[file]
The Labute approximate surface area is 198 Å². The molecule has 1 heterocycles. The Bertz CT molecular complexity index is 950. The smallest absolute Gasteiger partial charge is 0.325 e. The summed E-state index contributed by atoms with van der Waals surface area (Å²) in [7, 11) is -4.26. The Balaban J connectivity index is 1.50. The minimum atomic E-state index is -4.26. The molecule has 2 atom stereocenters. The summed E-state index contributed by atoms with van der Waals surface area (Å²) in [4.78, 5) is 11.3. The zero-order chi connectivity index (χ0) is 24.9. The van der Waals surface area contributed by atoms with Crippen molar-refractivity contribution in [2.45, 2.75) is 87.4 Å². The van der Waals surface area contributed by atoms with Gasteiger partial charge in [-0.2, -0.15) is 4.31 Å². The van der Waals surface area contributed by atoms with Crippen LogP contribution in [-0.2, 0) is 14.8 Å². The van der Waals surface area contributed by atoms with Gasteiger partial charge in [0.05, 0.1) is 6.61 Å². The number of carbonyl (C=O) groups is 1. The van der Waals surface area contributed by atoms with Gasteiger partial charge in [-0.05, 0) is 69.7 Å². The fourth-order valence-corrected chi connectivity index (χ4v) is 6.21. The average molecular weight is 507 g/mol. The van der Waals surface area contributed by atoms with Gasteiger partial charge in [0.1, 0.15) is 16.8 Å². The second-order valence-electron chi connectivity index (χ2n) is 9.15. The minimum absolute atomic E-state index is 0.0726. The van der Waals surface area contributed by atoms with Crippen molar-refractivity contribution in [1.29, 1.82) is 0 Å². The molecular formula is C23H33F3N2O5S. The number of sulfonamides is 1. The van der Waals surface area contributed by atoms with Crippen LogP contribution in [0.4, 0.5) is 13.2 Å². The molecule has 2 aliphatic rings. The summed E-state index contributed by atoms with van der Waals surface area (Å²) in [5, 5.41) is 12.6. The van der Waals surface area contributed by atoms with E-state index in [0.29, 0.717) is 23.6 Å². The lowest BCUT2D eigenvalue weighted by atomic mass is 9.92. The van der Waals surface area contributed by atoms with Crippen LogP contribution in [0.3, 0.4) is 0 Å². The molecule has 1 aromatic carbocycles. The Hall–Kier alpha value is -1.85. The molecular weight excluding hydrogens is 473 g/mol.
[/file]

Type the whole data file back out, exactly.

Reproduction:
The Labute approximate surface area is 198 Å². The molecule has 1 heterocycles. The Bertz CT molecular complexity index is 950. The smallest absolute Gasteiger partial charge is 0.325 e. The summed E-state index contributed by atoms with van der Waals surface area (Å²) in [7, 11) is -4.26. The Balaban J connectivity index is 1.50. The minimum atomic E-state index is -4.26. The molecule has 2 atom stereocenters. The summed E-state index contributed by atoms with van der Waals surface area (Å²) in [4.78, 5) is 11.3. The zero-order chi connectivity index (χ0) is 24.9. The van der Waals surface area contributed by atoms with Crippen molar-refractivity contribution in [2.45, 2.75) is 87.4 Å². The van der Waals surface area contributed by atoms with Gasteiger partial charge in [-0.2, -0.15) is 4.31 Å². The van der Waals surface area contributed by atoms with Crippen LogP contribution in [-0.2, 0) is 14.8 Å². The van der Waals surface area contributed by atoms with Gasteiger partial charge in [0.05, 0.1) is 6.61 Å². The number of carbonyl (C=O) groups is 1. The van der Waals surface area contributed by atoms with Gasteiger partial charge in [-0.05, 0) is 69.7 Å². The fourth-order valence-corrected chi connectivity index (χ4v) is 6.21. The average molecular weight is 507 g/mol. The van der Waals surface area contributed by atoms with Gasteiger partial charge in [0.1, 0.15) is 16.8 Å². The second-order valence-electron chi connectivity index (χ2n) is 9.15. The minimum absolute atomic E-state index is 0.0726. The van der Waals surface area contributed by atoms with Crippen molar-refractivity contribution in [1.29, 1.82) is 0 Å². The molecular formula is C23H33F3N2O5S. The number of sulfonamides is 1. The van der Waals surface area contributed by atoms with Crippen LogP contribution in [0.4, 0.5) is 13.2 Å². The molecule has 2 aliphatic rings. The summed E-state index contributed by atoms with van der Waals surface area (Å²) in [5, 5.41) is 12.6. The van der Waals surface area contributed by atoms with E-state index in [0.29, 0.717) is 23.6 Å². The lowest BCUT2D eigenvalue weighted by atomic mass is 9.92. The van der Waals surface area contributed by atoms with Crippen LogP contribution in [0.3, 0.4) is 0 Å². The molecule has 1 aromatic carbocycles. The Hall–Kier alpha value is -1.85. The molecular weight excluding hydrogens is 473 g/mol.